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  • "A Law Abiding People":Alabama's 1901 Constitution and the Attempted Lynching of Jim Brown

Dell garrett finished classes at spring lake college in Springville, Alabama, at about 3:00 in the afternoon on Tuesday, May 7, 1901. Garrett reported later that as she walked home she noticed Jim Brown, a local African American farmhand, following her along a wooded stretch of road. Garrett, who was white, said Brown caught up to her, forced her into the woods, raped her, and tried to drown her in a pond. As Garrett lay in the water semiconscious, Brown pulled off his old work shoes and threw them into the pond, put on a better pair of shoes, changed his clothing, and fled. Bruised and drenched, Garrett stumbled to the house where she lived with her parents and fainted just inside the front door. Her father alerted neighbors and notified the sheriff. The authorities sent telegrams to surrounding towns and several groups of local white men searched the woods around Springville throughout the night. If Jim Brown had been found, he would have surely been lynched because he was accused, and assumed guilty, of raping a white woman. Most lynchings [End Page 200] that occurred from the 1880s to the 1900s did not involve accusations of interracial sexual assault, but that is the crime most associated with lynching. And such accusations often sent white mobs into violent frenzies.1

While white mobs chased Jim Brown hoping to lynch him, other Alabama whites looked to end the practice. Many white southerners still viewed lynching as necessary to maintain white supremacy. An appalling number of whites considered lynching entertainment. But a vocal group of white political leaders, newspaper editors, and community leaders came to view lynching as a barbarous act that stained the reputation and honor of their states, drew the unwanted attention of the federal government, encouraged contempt for the law and the legal process, and chased away the cheap black laborers that white landowners and industrialists exploited. White leaders recognized that as they disfranchised blacks, white supremacy could be maintained without mob violence. This article will explore white opposition to lynching at the turn of the twentieth century, the efforts of Alabama's political leaders to prevent lynching though the mechanism of the 1901 state constitution, and case of Jim Brown and Dell Garrett. While the Brown case was not specifically discussed at the constitutional convention, it was covered extensively in Alabama's newspapers. It is likely that most delegates were aware of the case, and their debates show that they were aware of earlier lynchings and of lynchings that had been prevented. The Brown case, which unfolded on the ground as the convention was in session, provides a contemporaneous illustration of the debates going on inside and outside the convention. That debate among whites was only incidentally about [End Page 201] saving black lives, and not at all about how to prevent interracial rape; the debate was over how to maintain white supremacy without the ugly and degrading spectacle of mob murder.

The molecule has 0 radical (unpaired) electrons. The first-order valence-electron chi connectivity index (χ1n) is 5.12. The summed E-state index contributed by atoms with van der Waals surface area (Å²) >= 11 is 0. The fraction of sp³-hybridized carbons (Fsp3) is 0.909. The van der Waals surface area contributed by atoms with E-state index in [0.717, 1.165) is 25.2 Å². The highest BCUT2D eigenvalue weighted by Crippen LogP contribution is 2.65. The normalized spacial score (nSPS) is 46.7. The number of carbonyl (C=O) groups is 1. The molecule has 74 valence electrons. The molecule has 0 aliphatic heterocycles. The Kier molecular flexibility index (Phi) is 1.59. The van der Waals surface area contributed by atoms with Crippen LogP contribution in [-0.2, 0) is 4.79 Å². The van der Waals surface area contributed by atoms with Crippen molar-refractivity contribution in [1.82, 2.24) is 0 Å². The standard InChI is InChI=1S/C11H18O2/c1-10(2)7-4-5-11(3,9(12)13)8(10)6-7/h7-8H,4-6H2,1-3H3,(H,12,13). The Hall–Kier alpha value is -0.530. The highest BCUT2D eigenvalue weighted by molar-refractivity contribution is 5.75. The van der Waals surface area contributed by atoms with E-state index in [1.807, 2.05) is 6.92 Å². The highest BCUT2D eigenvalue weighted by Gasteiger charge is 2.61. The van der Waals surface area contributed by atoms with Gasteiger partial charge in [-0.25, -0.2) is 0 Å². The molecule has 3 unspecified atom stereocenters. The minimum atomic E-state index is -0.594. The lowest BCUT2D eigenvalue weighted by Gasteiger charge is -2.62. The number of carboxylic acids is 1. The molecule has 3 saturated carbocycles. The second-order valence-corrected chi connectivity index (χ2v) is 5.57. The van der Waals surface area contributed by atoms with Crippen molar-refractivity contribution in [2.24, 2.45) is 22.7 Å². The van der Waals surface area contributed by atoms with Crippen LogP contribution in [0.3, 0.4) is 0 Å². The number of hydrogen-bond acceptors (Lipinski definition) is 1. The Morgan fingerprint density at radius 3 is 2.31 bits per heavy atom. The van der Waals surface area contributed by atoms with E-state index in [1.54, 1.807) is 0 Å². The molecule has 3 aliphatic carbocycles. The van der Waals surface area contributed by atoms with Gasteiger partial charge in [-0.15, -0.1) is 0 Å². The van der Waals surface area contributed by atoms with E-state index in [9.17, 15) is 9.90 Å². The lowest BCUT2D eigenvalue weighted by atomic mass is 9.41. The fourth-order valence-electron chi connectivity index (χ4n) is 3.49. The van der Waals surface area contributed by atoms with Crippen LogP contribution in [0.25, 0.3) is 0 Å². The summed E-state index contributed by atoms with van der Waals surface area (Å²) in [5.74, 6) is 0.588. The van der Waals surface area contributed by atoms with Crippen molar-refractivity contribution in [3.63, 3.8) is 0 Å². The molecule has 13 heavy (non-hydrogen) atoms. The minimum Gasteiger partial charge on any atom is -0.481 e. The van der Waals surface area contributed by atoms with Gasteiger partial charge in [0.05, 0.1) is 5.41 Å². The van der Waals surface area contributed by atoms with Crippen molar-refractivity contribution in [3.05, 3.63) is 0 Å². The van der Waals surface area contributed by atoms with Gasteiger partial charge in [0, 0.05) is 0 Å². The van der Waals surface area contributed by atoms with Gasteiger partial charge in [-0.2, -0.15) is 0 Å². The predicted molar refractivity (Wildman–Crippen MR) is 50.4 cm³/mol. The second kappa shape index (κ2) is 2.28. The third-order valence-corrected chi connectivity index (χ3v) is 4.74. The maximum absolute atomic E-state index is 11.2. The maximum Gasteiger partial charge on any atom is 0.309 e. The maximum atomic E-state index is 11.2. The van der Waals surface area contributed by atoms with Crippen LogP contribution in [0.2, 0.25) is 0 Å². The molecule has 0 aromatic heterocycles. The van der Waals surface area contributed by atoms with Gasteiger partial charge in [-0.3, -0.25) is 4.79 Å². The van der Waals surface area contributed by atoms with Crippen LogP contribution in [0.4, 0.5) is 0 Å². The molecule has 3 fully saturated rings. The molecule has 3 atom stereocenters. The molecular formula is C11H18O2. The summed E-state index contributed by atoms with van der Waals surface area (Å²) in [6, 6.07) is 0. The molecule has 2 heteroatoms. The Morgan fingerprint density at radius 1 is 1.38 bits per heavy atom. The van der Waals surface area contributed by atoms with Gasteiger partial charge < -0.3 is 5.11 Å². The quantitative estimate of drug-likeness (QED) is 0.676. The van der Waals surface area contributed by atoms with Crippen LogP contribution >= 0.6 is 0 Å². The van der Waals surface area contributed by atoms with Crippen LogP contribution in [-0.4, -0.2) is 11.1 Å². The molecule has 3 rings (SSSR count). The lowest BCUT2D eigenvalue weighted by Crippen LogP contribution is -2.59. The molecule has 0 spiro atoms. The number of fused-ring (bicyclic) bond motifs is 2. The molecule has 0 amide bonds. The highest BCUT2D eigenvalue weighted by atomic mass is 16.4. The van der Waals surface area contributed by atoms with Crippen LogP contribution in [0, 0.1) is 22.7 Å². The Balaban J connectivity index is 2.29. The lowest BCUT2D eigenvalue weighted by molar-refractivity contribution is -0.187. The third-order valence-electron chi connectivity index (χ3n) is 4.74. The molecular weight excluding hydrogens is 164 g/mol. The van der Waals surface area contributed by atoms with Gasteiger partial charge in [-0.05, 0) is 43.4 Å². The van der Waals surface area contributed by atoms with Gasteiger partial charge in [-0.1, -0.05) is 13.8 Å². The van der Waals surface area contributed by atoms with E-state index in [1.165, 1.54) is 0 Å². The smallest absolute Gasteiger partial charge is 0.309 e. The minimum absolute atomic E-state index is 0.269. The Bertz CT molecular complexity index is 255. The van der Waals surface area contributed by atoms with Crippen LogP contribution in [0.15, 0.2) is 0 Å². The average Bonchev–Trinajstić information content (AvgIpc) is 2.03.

In the decade preceding Alabama's constitutional convention, African American activists kept the issue of lynching before the public. In 1893, crusading Memphis journalist Ida B. Wells published a series of anti-lynching editorials in the pamphlet Southern Horrors: Lynch Law in All Its Phases. In the pamphlet and later writings, Wells demonstrated that most southern lynchings did not involve charges of rape, but instead occurred to assert white racial control and retard black economic advancement. Organizations like the National Afro-American Council and the National Negro Business League denounced lynching and called on states and the federal government to prosecute lynchers. These efforts were reported in newspapers throughout the country, including in Alabama. In addition to such activism, some black communities fought back against mobs. In Cleveland, Mississippi, a "band of armed negroes" on horseback rode into the town and exchanged gunfire with a group of white men. The raid was assumed to be retaliation for a lynching that occurred earlier that night. Less than one year before the constitutional convention, on July 30, 1900, whites in Huntsville, Alabama, armed themselves with "a consignment...

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Additional Information

ISSN
2166-9961
Print ISSN
0002-4341
Pages
pp. 200-233
Launched on MUSE
2018-07-20
Open Access
N
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